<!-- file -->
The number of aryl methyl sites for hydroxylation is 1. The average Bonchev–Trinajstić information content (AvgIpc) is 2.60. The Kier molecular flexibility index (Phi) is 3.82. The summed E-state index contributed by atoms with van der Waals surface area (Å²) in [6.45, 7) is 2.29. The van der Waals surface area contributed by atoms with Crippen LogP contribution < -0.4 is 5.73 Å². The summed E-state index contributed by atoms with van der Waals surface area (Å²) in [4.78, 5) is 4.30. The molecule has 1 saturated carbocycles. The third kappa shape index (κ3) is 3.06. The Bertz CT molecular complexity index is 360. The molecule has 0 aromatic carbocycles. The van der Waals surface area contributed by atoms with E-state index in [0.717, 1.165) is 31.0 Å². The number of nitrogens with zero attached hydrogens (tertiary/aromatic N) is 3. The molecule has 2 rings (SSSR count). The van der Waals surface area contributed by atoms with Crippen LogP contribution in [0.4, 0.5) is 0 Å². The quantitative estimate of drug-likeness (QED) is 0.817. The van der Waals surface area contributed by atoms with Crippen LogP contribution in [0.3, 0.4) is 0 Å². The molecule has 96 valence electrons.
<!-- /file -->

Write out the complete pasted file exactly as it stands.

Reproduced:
The number of aryl methyl sites for hydroxylation is 1. The average Bonchev–Trinajstić information content (AvgIpc) is 2.60. The Kier molecular flexibility index (Phi) is 3.82. The summed E-state index contributed by atoms with van der Waals surface area (Å²) in [6.45, 7) is 2.29. The van der Waals surface area contributed by atoms with Crippen LogP contribution < -0.4 is 5.73 Å². The summed E-state index contributed by atoms with van der Waals surface area (Å²) in [4.78, 5) is 4.30. The molecule has 1 saturated carbocycles. The third kappa shape index (κ3) is 3.06. The Bertz CT molecular complexity index is 360. The molecule has 0 aromatic carbocycles. The van der Waals surface area contributed by atoms with E-state index in [0.717, 1.165) is 31.0 Å². The number of nitrogens with zero attached hydrogens (tertiary/aromatic N) is 3. The molecule has 2 rings (SSSR count). The van der Waals surface area contributed by atoms with Crippen LogP contribution in [0.4, 0.5) is 0 Å². The quantitative estimate of drug-likeness (QED) is 0.817. The van der Waals surface area contributed by atoms with Crippen LogP contribution in [0.3, 0.4) is 0 Å². The molecule has 96 valence electrons.